Recent debates over a perceived antinomy between Chinese “holism” and “Western” dualism have renewed interest in questions of mind-body dualism in early Chinese thought. This talk attempts to address several problems in current discussion by turning to the evidence of medical literature and excavated texts. It argues against a problematic “mind-body” binary that ignores the very separate roles of xin 心 and shen 神. As a result, mind-body dualism and spirit/soul-body dualism are often conflated into one distinction between a material body and a – usually non-material – counterpart. This kind of dualist framework of analysis loses important dimensions of the relations between mind (and its associated faculties) and spirit (and its associated faculties).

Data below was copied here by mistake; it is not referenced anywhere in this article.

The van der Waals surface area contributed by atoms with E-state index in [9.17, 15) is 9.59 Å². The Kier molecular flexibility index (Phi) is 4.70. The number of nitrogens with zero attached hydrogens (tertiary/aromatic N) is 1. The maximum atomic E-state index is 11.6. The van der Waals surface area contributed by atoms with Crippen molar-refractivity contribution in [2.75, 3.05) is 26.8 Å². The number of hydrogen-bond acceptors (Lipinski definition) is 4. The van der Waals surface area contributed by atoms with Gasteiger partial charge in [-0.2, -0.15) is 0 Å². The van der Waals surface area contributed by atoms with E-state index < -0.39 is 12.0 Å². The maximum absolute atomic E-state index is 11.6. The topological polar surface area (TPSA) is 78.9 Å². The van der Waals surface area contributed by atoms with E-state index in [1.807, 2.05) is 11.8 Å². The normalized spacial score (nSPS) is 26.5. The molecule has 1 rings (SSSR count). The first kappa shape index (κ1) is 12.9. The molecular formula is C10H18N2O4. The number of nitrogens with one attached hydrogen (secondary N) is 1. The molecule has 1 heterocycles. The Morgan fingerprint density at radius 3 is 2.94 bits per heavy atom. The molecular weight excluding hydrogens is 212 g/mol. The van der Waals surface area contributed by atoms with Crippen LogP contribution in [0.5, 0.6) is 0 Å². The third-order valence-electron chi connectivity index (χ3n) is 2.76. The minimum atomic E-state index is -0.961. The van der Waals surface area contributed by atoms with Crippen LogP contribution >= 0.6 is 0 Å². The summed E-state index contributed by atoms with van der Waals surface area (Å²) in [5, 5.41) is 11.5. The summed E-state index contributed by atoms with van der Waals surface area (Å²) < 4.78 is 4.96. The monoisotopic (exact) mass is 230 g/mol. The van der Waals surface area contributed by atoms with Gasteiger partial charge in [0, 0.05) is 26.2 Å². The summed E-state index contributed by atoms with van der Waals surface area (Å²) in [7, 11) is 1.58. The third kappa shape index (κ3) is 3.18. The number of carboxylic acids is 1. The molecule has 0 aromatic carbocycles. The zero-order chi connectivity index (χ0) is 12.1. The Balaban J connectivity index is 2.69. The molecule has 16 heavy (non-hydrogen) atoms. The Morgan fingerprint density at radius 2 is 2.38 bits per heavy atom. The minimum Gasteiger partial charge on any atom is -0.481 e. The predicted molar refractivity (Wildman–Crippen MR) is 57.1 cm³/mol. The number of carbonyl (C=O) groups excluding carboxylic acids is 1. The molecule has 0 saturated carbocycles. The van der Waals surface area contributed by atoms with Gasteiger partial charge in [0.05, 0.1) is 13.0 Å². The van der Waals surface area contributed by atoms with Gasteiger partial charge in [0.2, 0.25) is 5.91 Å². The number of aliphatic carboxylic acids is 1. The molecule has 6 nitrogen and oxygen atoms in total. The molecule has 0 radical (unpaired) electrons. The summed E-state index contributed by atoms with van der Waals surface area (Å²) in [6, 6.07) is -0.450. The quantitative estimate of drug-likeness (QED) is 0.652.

This paper uses medical and excavated texts to argue for a largely tripartite model of the self in early Chinese texts, at least up to the Han dynasty. In this tripartite model, the self is composed of body in several senses (shen 身, ti 體, xing 形), mind or heartmind (xin 心) and spirit (shen 神). I argue that there is a broad divergence between two views of a tripartite relation between body, mind and spirit in Warring States texts. One, which I call the mind- or xin-centered view, closely aligns mind and spirit, often in a hierarchically superior relation to the body. The other, which I call the spirit- or shen-centered view, problematizes the relation between mind and spirit, and in some cases even aligns body and spirit in opposition to mind. [Go to the full record in the library's catalogue]
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